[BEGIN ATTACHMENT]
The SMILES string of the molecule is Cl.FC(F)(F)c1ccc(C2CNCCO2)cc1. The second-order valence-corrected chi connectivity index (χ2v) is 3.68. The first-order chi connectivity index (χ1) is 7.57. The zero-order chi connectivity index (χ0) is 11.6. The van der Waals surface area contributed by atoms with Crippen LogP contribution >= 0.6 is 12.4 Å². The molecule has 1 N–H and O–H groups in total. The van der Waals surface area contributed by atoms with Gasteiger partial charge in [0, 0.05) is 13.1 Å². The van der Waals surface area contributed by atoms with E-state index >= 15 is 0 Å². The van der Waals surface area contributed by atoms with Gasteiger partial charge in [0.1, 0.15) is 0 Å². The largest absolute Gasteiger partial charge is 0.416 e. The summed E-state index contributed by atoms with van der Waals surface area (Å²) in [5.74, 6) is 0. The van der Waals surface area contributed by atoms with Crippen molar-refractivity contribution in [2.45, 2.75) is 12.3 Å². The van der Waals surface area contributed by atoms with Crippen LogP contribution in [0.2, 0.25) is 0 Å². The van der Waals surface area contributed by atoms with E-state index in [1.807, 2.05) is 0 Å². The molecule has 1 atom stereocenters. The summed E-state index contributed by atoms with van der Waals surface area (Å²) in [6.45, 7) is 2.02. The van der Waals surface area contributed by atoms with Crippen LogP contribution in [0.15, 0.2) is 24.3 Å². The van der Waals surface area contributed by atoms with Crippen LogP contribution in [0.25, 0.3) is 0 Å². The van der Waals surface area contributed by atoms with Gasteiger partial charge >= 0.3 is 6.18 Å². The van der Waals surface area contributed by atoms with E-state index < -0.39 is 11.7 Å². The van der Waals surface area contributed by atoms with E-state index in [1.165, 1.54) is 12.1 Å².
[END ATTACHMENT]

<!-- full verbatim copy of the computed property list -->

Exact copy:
The SMILES string of the molecule is Cl.FC(F)(F)c1ccc(C2CNCCO2)cc1. The second-order valence-corrected chi connectivity index (χ2v) is 3.68. The first-order chi connectivity index (χ1) is 7.57. The zero-order chi connectivity index (χ0) is 11.6. The van der Waals surface area contributed by atoms with Crippen LogP contribution >= 0.6 is 12.4 Å². The molecule has 1 N–H and O–H groups in total. The van der Waals surface area contributed by atoms with Gasteiger partial charge in [0, 0.05) is 13.1 Å². The van der Waals surface area contributed by atoms with E-state index >= 15 is 0 Å². The van der Waals surface area contributed by atoms with Gasteiger partial charge in [0.1, 0.15) is 0 Å². The largest absolute Gasteiger partial charge is 0.416 e. The summed E-state index contributed by atoms with van der Waals surface area (Å²) in [5.74, 6) is 0. The van der Waals surface area contributed by atoms with Crippen molar-refractivity contribution in [2.45, 2.75) is 12.3 Å². The van der Waals surface area contributed by atoms with Crippen LogP contribution in [0.2, 0.25) is 0 Å². The van der Waals surface area contributed by atoms with E-state index in [1.807, 2.05) is 0 Å². The molecule has 1 atom stereocenters. The summed E-state index contributed by atoms with van der Waals surface area (Å²) in [6.45, 7) is 2.02. The van der Waals surface area contributed by atoms with Crippen LogP contribution in [0.15, 0.2) is 24.3 Å². The van der Waals surface area contributed by atoms with Crippen LogP contribution in [0.25, 0.3) is 0 Å². The van der Waals surface area contributed by atoms with Gasteiger partial charge >= 0.3 is 6.18 Å². The van der Waals surface area contributed by atoms with E-state index < -0.39 is 11.7 Å². The van der Waals surface area contributed by atoms with E-state index in [1.165, 1.54) is 12.1 Å².